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Effects of hydrophobic and electrostatic cell surface properties of bacteria on feeding rates of heterotrophic nanoflagellates.

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http://pubman.mpdl.mpg.de/cone/persons/resource/persons56817

Matz,  Carsten
Department Ecophysiology, Max Planck Institute for Limnology, Max Planck Institute for Evolutionary Biology, Max Planck Society;

http://pubman.mpdl.mpg.de/cone/persons/resource/persons56752

Jürgens,  Klaus
Department Ecophysiology, Max Planck Institute for Limnology, Max Planck Institute for Evolutionary Biology, Max Planck Society;

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Matz, C., & Jürgens, K. (2001). Effects of hydrophobic and electrostatic cell surface properties of bacteria on feeding rates of heterotrophic nanoflagellates. Applied and Environmental Microbiology, 67(2), 814-820. doi:10.1128/AEM.67.2.814-820.2001.


Cite as: http://hdl.handle.net/11858/00-001M-0000-000F-DEAF-6
Abstract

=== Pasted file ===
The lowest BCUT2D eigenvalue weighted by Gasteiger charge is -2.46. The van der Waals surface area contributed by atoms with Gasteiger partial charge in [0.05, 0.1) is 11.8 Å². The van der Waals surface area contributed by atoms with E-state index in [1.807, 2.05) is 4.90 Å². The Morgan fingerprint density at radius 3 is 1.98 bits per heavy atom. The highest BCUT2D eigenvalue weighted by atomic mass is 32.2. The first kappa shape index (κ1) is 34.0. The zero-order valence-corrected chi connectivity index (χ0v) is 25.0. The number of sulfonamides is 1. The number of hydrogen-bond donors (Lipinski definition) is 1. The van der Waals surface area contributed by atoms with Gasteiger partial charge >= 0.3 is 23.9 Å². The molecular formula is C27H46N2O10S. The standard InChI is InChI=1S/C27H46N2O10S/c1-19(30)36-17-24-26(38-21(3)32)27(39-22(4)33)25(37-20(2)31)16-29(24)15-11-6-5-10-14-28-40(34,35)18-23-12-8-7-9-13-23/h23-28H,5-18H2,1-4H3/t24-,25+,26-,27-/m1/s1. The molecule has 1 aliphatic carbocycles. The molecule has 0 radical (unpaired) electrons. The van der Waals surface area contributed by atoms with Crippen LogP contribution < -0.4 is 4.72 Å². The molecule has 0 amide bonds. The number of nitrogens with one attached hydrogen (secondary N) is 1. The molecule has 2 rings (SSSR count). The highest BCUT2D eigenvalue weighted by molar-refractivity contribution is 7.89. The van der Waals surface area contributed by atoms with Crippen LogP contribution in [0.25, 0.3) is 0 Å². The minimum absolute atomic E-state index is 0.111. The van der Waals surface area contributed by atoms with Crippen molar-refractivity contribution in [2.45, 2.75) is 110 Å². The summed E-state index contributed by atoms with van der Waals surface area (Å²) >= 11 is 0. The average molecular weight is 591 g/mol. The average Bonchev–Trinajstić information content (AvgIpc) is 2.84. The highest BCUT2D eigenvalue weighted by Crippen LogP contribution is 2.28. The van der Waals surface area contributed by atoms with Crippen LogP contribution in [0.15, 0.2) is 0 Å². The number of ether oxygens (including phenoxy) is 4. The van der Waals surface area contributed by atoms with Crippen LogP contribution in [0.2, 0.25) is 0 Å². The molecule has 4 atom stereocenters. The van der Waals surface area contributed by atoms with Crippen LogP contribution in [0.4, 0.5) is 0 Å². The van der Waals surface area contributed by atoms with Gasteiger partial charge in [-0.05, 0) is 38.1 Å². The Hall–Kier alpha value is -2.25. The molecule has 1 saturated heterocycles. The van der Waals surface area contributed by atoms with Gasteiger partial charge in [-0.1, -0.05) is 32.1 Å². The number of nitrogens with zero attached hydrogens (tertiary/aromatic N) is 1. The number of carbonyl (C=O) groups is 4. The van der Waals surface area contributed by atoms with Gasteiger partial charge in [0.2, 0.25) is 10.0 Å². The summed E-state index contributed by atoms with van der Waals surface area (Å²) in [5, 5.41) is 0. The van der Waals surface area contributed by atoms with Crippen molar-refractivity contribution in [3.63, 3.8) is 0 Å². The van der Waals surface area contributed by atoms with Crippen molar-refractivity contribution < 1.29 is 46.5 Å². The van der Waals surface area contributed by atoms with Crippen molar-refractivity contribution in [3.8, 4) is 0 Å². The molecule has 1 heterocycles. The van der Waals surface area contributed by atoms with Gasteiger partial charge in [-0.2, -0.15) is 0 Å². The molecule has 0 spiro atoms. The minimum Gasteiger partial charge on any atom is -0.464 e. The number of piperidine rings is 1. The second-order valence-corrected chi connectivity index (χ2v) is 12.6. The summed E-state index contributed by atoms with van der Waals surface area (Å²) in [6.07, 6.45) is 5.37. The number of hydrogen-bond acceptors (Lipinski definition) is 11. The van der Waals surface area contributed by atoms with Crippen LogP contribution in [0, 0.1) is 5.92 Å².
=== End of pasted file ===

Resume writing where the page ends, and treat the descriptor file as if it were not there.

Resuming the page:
The influence of cell surface hydrophobicity and electrostatic charge of bacteria on grazing rates of three common species of interception-feeding nanoflagellates was examined. The hydrophobicity of bacteria isolated from freshwater plankton was assessed by using two different methods (bacterial adhesion to hydrocarbon and hydrophobic interaction chromatography). The electrostatic charge of the cell surface (measured as zeta potential) was;as analyzed by microelectrophoresis. Bacterial ingestion fates were determined by enumerating bacteria in food vacuoles by immunofluorescence labelling via strain-specific antibodies. Feeding rates varied about twofold for each flagellate species but showed no significant dependence on prey hydrophobicity or surface charge. Further evidence was provided by an experiment involving flagellate grazing on complex bacterial communities in a two-stage continuous culture system. The hydrophobicity values of bacteria that survived protozoan grazing were variable, but the bacteria did not tend to become more hydrophilic. We concluded that variability in bacterial cell hydrophobicity and variability in surface charge do not severely affect uptake rates of suspended bacteria or food selection by interception-feeding flagellates